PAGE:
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Marz Community Brewing A True Collective Effort

By Chuck Sudo in Food on Sep 9, 2014 7:30PM

A scene from Monday night's launch party for Marz Community Brewing at the Co-Prosperity Sphere. (Photo credit: Chuck Sudo/Chicagoist)

When brothers Ed and Mike Marszewski transformed the former dive known as Kaplan’s Liquors into Maria’s Packaged Goods and Community Bar four years ago, few could have expected the Bridgeport tavern to become one of the best beer bars, if not best overall bars, in Chicago. Maria’s approach to what they stock in beer inventory has been a sincere, inventive mix intended to appeal to craft beer aficionados, novices and budget drinkers alike. Beer, throughout the ages, has served as a means of fostering community, and I can attest firsthand that Maria’s beer menu has helped forge lasting bonds among disparate people over the years.

So when Ed Marszewski started talking about starting a brewery, barely a year into Maria’s transformation, I knew to file that in the back of my mind because a) it would take a while to get off the ground and b) most of Marszewski’s ideas are worth following. From his days leading the mirthful gang of misfits at Lumpen magazine to his current projects in the “Neighborhood of Mayors,” “EdMar” has always been about fostering community.

This brings us to Marz Community Brewing, now brewing beers and selling them across the city, which hosted a launch party Monday night at the Co-Prosperity Sphere. As with any Marszewski endeavor, this is a true group effort, born from a mutual interest in beer and homebrewing. Mike Marszewski and Eric Olson (a Maria’s bartender and Ed Marszewski’s brother-in-law) are longtime homebrewers. Kazys Ozelis is another neighborhood homebrewer and one of the founders of the homebrew club Homebrewers Pride of the Southside (HOPS). Alex Robertson came to Marz from Crown Brewing. Pete Alvarado comes to Marz from CHAOS homebrew club. Mairead Case edits Ed Marszewski’s Mash Tun Journal. Tim Lange begged and pleaded with the Marz crew until he was allowed to join in. There are more involved with the project. All of them have a say, and stake, in the beers Marz is producing.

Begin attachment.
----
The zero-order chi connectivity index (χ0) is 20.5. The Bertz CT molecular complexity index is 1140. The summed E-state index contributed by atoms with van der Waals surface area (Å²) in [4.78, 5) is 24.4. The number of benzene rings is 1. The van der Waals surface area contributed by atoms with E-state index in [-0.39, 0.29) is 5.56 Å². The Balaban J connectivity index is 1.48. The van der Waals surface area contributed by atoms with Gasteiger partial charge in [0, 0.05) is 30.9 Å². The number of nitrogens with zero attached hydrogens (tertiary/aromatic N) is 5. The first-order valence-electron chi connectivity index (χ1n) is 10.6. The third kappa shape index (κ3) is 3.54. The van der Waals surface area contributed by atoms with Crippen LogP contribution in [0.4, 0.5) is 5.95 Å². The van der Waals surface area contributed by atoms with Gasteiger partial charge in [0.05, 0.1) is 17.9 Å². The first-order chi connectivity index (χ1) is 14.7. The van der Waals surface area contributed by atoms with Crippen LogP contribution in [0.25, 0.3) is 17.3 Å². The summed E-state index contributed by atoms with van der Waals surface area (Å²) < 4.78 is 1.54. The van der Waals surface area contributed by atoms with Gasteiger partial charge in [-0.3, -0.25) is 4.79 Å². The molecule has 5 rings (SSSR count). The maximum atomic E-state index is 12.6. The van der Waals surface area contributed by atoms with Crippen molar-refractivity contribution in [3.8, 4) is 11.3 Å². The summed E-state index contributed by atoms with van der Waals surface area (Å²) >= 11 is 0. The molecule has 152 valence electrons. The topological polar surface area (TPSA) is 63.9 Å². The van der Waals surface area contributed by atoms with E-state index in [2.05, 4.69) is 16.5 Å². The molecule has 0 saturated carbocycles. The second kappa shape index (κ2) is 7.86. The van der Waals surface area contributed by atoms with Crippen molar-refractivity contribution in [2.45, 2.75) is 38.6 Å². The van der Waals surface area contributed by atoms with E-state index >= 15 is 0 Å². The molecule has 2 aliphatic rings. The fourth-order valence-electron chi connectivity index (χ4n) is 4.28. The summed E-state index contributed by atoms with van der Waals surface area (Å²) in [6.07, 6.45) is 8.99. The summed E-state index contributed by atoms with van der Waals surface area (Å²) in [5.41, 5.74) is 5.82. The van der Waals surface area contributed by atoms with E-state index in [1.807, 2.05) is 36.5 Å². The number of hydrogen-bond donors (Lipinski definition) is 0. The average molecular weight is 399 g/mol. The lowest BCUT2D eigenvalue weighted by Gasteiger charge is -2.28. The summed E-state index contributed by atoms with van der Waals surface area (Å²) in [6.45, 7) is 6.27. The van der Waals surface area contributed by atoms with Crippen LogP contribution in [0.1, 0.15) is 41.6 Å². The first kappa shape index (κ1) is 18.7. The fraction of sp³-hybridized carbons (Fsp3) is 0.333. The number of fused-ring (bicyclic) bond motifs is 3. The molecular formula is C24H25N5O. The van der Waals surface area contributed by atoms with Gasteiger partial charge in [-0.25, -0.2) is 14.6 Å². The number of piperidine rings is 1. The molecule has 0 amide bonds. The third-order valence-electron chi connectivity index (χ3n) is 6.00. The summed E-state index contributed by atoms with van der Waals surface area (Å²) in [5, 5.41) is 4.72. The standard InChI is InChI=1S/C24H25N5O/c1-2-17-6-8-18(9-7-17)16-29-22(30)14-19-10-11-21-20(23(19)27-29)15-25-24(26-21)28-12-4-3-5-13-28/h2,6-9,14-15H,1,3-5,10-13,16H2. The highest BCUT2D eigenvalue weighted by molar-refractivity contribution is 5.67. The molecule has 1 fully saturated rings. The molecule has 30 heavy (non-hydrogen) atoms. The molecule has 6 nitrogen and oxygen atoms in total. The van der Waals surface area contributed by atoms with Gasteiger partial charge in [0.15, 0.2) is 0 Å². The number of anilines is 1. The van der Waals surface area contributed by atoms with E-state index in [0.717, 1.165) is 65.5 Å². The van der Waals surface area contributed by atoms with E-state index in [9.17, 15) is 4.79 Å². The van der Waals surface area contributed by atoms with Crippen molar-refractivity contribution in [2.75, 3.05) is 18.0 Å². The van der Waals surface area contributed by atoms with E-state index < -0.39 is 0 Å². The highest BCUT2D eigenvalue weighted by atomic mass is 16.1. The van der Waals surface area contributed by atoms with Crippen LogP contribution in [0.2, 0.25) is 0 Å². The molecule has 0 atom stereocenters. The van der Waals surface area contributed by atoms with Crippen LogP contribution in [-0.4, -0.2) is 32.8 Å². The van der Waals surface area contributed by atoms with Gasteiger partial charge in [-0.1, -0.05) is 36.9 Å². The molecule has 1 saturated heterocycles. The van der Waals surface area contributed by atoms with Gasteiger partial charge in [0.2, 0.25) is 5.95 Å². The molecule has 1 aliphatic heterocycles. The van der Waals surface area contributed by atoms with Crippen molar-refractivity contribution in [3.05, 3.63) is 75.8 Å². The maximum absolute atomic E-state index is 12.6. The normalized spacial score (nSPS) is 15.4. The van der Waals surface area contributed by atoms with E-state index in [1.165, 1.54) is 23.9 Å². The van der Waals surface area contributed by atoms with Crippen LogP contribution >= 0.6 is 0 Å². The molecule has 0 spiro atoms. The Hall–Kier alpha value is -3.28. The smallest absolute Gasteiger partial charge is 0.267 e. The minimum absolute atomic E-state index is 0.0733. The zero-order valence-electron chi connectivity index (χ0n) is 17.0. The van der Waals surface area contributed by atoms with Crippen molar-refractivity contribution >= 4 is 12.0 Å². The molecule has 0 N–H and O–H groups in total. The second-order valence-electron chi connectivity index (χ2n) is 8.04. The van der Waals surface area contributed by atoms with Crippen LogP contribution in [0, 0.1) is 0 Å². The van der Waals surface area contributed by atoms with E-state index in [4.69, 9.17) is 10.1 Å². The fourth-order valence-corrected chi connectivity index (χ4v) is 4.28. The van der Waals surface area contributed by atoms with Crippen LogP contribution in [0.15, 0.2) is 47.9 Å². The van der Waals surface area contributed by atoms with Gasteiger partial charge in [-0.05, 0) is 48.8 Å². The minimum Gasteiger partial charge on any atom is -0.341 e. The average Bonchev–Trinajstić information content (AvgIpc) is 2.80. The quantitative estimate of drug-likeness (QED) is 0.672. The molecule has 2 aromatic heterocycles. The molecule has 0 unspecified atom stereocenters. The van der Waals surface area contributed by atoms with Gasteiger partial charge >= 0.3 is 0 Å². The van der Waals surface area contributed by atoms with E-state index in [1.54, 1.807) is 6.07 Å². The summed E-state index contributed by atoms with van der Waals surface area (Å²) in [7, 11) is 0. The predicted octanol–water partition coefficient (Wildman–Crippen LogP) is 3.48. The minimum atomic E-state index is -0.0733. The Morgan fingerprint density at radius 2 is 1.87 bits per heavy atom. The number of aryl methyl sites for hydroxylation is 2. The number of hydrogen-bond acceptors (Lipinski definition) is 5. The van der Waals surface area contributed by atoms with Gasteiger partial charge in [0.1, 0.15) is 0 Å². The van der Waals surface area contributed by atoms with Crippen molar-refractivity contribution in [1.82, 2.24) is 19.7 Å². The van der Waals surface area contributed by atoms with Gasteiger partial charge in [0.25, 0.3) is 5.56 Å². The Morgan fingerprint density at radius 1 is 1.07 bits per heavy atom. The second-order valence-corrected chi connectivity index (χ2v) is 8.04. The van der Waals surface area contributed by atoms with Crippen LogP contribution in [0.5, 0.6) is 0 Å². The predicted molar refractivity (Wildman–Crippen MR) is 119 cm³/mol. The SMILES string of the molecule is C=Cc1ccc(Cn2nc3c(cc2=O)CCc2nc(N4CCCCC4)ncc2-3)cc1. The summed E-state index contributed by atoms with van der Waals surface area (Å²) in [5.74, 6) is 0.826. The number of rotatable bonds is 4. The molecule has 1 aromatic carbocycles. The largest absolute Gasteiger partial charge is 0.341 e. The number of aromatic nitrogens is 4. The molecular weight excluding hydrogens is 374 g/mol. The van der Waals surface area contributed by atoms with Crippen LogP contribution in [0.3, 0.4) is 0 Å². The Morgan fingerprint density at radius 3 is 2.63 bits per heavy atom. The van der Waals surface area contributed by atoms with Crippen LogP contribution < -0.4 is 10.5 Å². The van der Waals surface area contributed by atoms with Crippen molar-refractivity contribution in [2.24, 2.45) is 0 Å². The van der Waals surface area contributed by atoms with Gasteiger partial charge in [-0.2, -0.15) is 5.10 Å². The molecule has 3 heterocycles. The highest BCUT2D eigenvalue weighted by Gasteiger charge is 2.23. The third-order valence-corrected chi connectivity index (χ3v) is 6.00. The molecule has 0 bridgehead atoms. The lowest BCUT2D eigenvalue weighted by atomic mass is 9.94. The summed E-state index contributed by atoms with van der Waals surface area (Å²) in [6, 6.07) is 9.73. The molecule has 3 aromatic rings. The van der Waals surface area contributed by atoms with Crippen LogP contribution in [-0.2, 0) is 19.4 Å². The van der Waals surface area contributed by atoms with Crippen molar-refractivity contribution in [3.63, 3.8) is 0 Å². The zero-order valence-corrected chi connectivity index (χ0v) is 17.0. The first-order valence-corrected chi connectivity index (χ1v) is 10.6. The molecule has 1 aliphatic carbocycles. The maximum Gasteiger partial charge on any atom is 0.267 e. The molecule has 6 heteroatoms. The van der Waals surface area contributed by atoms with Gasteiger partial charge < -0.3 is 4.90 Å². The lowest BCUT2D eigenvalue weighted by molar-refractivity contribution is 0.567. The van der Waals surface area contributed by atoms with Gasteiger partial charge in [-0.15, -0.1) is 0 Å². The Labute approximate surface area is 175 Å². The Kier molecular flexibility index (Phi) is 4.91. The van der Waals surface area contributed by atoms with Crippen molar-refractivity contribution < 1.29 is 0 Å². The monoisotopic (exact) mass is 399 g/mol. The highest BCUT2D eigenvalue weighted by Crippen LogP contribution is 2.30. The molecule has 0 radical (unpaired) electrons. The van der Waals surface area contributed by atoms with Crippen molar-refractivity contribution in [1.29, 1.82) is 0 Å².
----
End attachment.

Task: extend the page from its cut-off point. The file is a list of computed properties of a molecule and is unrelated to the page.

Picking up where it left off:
From a storefront on South Halsted and 33rd Streets, the Marz collective brews beers on a four-barrel Psycho Brew system with four fermentation tanks—two three-barrel and two-five barrel. They aren’t competing with Goose Island, Lagunitas, Revolution or Half Acre for volume; Marz will probably brew about 300 barrels of beer annually.

What they lack in quantity they’ll be able to make up for in quality and experimentation. Marz currently brews four primary beers in their “Zewski’s Brewskis” line. “The Machine” is a pale ale marked by a strong malty backbone and aromatic hops. “Buddy,” a session ale, is a perfect front stoop or porch sipper. The “May ‘68” saison is brewed with barley, El Dorado hops and Omega Yeast lab’s hybrid Saison yeast strain for a wonderfully funky take on the farmhouse ale style.

Marz Community Brewing's harvest ale (Photo credit: Chuck Sudo/Chicagoist)

I’ve been able to sample these and other Marz offerings at Maria’s over the past 4-6 weeks and my favorites have to be the “Bubbly Creek” Berliner Weiss and the “Smoke Wheat Every Day” gratzer. The latter, a beautiful interpretation on a rare Polish style of beer, takes wheat malt smoked over oak that’s top-fermented. The smoke flavor dominates the palate, along with some tart backbone from the malt.

Bubbly Creek is arguably the best Berliner Weiss in Chicago, in a summer where Berliner Weiss has dominated tap handles in bars across the city. Straw-colored on the pour, Bubbly Creek has a lightly sour flavor and no bitterness from hopping. At 3 percent alcohol by volume, it’s eminently sessionable. The Marz collective evidently knows they have a hit on their hands with Bubbly Creek. Maria’s has also been pouring a version infused with Yuzu, giving the beer a grapefruit-like flavor, and a version with wine yeast to ramp up the sour.

The launch party also served as a debut for some of the beers in Marz’s “Alchemy” series. Lines of drinkers snaked around the Co-Prosperity Sphere’s interior for a taste of “What the Pho” porter, a collaboration with chef, Bill Kim; “How Braggot Can You Go,” a honey/malt ale; and “Pineapple Jungle Boogie,” a wheat ale infused with pineapple that is an ideal late summer sipper. Seasonal beers include a harvest ale brewed with Centennial hop cones, that tasted like drinking fresh pine.

Besides Maria’s, Marz Community Brewing’s beers can currently be found at establishments like Owen & Engine, Dusek’s, and Rock Island Public House.